Trillium Book Awards Author Reading 2015

Poets in Profile: Steve Meagher

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Steven Meagher

The poems in Steven Meagher's Navy Blue (Guernica Editions) capture the late night colouring of its title — exhilarating, sharp, urban and smart. It's an insightful debut that takes on everything from tabloid news to childhood heroes, tipping its hat to Ray Souster, Irving Layton and others.

We always love talking to debut writers as they add their voices to the CanLit landscape. Today we welcome Steven as part of our Poets in Profile series, where we ask our poets to explore how they came to the craft, the poems that shaped them and what they get from the writing life.

He tells us about how mixtapes led him to poetry, the difference between giving up and knowing when to walk away, and the "wild creation" of writing poetry.

Open Book:

Can you describe an experience that you believe contributed to your becoming a poet?

Steven Meagher:

About five years ago I was living in Toronto and took a job at a refinery downtown. It was mostly evening and overnight shifts, so I’d usually get home from work early in the morning and sleep into the afternoon. By the time I woke up everyone else would already be in the middle of their work days, so I'd have an empty apartment to myself for a few hours. Those afternoons were probably when I first started taking myself seriously as a writer and really committing to the poems I was working on. Looking back, that summer was a kind of apprenticeship for me. I was still years away from having any of my work published, but I came out of it with a clear vision of the kind of poems I wanted to write and the stories I was interested in telling.

OB:

What is the first poem you remember being affected by?

SM:

I’m not sure if this qualifies, but when I was around 14 or 15 years old I got really into hip-hop music. Artists like The Roots, A Tribe Called Quest, All Natural, Nas and Talib Kweli were a big deal for me. It was the early 2000s, right before MP3s and digital music really took off, and I was always making mixtapes to listen to at lunch and after school with my friends. Some of that music definitely opened me up to the power of verse. The way these emcees could stack words and images on top of each other to paint a picture or convey a message. It was a great discovery.

OB:

What one poem — from any time period — do you wish you had been the one to write?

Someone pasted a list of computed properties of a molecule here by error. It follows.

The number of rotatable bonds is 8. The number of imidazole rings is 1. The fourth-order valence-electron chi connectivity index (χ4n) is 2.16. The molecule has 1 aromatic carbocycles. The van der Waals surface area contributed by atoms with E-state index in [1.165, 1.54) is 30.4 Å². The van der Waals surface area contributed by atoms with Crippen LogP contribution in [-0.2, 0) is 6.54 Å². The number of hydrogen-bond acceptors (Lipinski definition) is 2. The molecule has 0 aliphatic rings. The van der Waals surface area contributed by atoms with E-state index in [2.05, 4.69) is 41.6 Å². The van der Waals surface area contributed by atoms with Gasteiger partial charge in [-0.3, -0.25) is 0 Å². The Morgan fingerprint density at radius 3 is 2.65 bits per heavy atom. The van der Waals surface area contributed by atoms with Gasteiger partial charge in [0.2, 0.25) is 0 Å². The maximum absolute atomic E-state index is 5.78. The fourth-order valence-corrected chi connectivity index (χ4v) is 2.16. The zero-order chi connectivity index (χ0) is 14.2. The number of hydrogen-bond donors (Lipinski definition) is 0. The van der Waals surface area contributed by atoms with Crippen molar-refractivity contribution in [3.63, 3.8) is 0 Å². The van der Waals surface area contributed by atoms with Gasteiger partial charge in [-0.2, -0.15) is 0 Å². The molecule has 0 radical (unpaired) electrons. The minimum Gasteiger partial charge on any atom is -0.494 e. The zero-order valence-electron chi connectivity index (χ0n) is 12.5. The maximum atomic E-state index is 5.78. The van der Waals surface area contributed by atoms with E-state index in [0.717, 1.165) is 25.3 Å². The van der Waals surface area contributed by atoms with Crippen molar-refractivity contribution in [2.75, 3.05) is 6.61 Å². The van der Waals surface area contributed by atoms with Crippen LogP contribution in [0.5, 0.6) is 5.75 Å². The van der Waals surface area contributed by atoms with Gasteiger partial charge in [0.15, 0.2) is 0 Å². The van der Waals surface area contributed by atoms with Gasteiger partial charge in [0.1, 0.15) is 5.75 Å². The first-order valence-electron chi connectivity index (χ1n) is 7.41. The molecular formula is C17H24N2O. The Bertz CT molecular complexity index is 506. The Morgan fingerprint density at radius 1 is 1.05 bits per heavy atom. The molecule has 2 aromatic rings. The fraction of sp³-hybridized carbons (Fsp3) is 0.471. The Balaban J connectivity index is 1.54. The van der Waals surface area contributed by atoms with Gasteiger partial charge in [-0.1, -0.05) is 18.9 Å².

SM:

I don't know. Maybe something by Roque Dalton or Roberto Bolaño. There's something about those two poets that draws me in. I think it's the way they always seemed to write it in blood. Reading them, I walk away with the feeling that poetry isn't just a creative exercise or form of expression. It's a weapon to go to war with. Since I can only choose one, I'll go with 'Lupe' by Roberto Bolaño. That's one of my favourites of his.

OB:

What has been your most unlikely source of inspiration?

SM:

My day job. Most of the time I tend to view work as something that takes time and energy away from my writing, but there have been a few occasions when the idea or inspiration for a poem hits me while I'm at work, and a couple of poems that I never could've written if I didn't work where I do.

OB:

What do you do with a poem that just isn't working?

SM:

I let it go. It sounds simple, but it actually took me a long time to get to a place where after spending hours or days or weeks on a poem I could scrap the whole thing and move on. Just a couple of years ago, if a poem wasn't working I'd probably either pound it into submission or strip it for spare parts, but these days I'm more likely to step away from the table and forget about it forever. It almost sounds like giving up, but I don't really think of it that way. I just think that the more I write, the better I've become at knowing when I need to bear down and when I should cut my losses and start over.

OB:

What was the last book of poetry you read that really knocked your socks off?

SM:

Right now I'm slowly working my way through Thomas Merton's Collected Poems. It's a massive book — over a thousand pages — but I'm enjoying the marathon so far. In terms of more recent collections, I really liked Ian Williams' Personals. His poem 'Rings' is so damn good. I read it over Christmas and it's been running through my head ever since.

OB:

What is the best thing about being a poet…and what is the worst?

SM:

For me, the best thing is tied to the creative process. I love really digging in and getting to that place where everything else seems to slip away and the poem becomes the only thing that matters. Usually I know I'm properly invested in a poem when I've grown so close to it that I can no longer tell if it's any good or not. That judgment comes later, after I've resurfaced on the other side and can look at the writing with a critical eye. But it's the being buried in the wild creation of the poem that I like most. And the worst thing is the voice in my head that's always telling me to "Write more" or "Write better" or "Focus Steven". It's unrelenting and never lets me relax on evenings and weekends the way I imagine most people do.


Steven Meagher grew up in Oakville, Ontario. His poems have appeared in The Maynard, The Nashwaak Review and Ottawa Arts Review. His first book, Navy Blue, will be published by Guernica Editions in Spring 2016. He lives in Toronto.

Check out all the Poets in Profile interviews in our archives.

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